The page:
Mental Healthcare Act and Disabilities Act provide for appointment of guardian for people with disabilities, but nothing about person in comatose state: Allahabad HC

allahabad high court

Allahabad High Court: In a writ petition filed for directing Sate to declare the petitioner 1 (wife) as the guardian of respondent 6 (husband) for the purposes of disposing of and managing his assets, the division bench of Mahesh Chandra Tripathi and Prashant Kumar, JJ. has appointed petitioner 1 as guardian of her husband, who is in comatose state, and said that he will have the right to take decisions on behalf of her husband for his proper medical treatment, nursing care, welfare and benefit of her husband and their children with power to do all acts, duties and things with respect to all the bank accounts, investments, residential.


Respondent 6, who is the husband of petitioner 1 and son of petitioner 2 and 3 owns certain movable and immovable assets in saving account, investment, residential house owned jointly and individually. The petitioner’s husband is lying in a comatose state. The petitioners have incurred huge expenses in the medical treatment of respondent 6 and now they are facing great difficulty maintaining the family as well as the medical expenses of him, who was the sole bread-earner of the family.


After perusing the Medical Board, the Court noted that the petitioner’s husband (respondent 6) is in coma and in a vegetative state and is not in a situation to take a decision or to execute any conveyance. He needs a guardian to take care of him, his property and his affairs.

The Court noted that under the Mental Healthcare Act, 2017, the nominated representative is responsible for providing support in respect of decisions of treatment, and for taking decisions in respect of providing access to family, rehabilitation services, planning of admission, planning of discharge, appointments of attendants etc. on behalf of the mentally ill persons. Further, after perusing the Rights of Persons with Disabilities Act, 2016, the Court said that it is to first, examine if the Persons with Disabilities is capable of expressing his or her will or preferences, and second, under exceptional circumstances, where consultation is not possible, enable the provision of total support. However, the Court noted that both the Acts provide for appointment of support/guardian for people with particular disabilities/mental illness, but does not address the situation of a person, who is in comatose state.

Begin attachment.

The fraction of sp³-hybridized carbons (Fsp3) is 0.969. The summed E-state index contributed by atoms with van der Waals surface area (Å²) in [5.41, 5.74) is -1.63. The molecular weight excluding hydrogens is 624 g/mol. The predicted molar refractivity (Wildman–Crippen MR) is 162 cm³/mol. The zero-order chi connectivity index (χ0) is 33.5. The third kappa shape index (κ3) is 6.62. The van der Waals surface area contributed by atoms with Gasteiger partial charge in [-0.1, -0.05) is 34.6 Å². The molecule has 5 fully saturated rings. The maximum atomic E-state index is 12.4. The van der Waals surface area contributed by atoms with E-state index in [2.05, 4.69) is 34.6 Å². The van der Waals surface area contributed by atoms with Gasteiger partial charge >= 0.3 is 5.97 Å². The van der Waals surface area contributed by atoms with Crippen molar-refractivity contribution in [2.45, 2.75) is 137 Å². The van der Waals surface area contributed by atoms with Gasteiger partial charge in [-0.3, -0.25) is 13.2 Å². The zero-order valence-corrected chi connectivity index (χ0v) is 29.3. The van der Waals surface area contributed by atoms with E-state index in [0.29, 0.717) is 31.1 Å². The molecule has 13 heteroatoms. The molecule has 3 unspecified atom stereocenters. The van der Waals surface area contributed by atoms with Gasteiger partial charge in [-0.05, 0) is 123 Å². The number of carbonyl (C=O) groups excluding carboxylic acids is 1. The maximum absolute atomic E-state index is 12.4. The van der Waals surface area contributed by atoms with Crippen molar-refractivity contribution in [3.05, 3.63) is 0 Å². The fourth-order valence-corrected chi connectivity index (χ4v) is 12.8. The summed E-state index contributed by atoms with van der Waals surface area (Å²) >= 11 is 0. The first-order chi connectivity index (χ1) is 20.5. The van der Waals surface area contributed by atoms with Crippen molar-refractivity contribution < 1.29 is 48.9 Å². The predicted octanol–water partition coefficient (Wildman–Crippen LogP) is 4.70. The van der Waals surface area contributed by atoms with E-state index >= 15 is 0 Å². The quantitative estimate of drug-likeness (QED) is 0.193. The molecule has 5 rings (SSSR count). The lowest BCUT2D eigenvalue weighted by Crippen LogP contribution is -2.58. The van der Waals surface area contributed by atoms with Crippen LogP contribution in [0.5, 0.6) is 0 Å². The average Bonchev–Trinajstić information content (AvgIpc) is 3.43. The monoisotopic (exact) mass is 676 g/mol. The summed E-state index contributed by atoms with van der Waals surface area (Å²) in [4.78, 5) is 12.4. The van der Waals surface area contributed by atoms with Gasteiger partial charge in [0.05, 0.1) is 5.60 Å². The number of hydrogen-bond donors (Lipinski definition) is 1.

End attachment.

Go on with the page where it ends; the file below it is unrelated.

The Court took note of Aruna Ramachandra Shanbaug v. Union of India, (2011) 4 SCC 454, wherein the Court explained difference between permanent vegetative state and minimal conscious state.

Further, it said that Section 2(s) of the Rights of People with Disabilities Act, 2016 defines persons with disabilities. This category of persons are those who are able to interact though not fully coherent. Hence, the guardian was to be appointed under Section 14 of the Act. However, for a person in comatose state, there is no interaction, and the victim would not respond to any stimuli, hence, the provisions of personal disability defined under Section 2(s) of the Act cannot be said to be attracted in such cases. Therefore, the Court invoked power under Article 226 of the Constitution of India, in the larger interest of patient lying in comatose state, who is in urgent need of treatment, support and for that they need funds to take care of this extraordinary situation, which cannot be ignored or compromised.

Further, the Court, after referring to the Shafin Jahan v. Asokan K.M., (2018) 16 SCC 368, wherein the Court has considered the scope of ‘parens patriae’ jurisdiction, said that that Constitutional Courts, including High Courts, can also act under their parens patriae jurisdiction to “meet the ends of justice”. Mental incompetency is listed as an exceptional circumstance which would justify the exercise of this jurisdiction. If the Court is satisfied that the person concerned is in a vegetative state, then surely “parens patriae” jurisdiction can be exercised.

Thus, looking into the health condition of husband of the petitioner, the Court said that he needs 24 hours medical assistance. The petitioners have already suffered grave emotional trauma and are running out of resources to enable them to take good medical care of respondent 6 and to meet the daily expenses of the family. Further, the parents of respondent 6 had given their wilful consent for appointment of petitioner 1 as his guardian.

Looking into the grave medical conditions in which, respondent 6 is in comatose state, and also perusing the medical report given by the medical board, the Court further said that respondent 6 is certainly in need of some person to take care of his health and also his financial interest, hence, the Court permitted to appoint petitioner 1 as a “guardian” of respondent 6.

[Pallavi Saxena v State of U.P, 2023 SCC OnLine All 2763, Order dated 21-11-2023]

Advocates who appeared in this case :

Counsel for Petitioner: Advocate Varad Nath, Advocate Hariom Kamal Singh

Counsel for Respondent: Chief Standing Counsel Ashish Mishra, Advocate Rahul Agarwal

Buy Constitution of India  HERE

Constitution of India

Must Watch

maintenance to second wife

bail in false pretext of marriage

right to procreate of convict

Criminology, Penology and Victimology book release

Join the discussion

Leave a Reply

Your email address will not be published. Required fields are marked *

This site uses Akismet to reduce spam. Learn how your comment data is processed.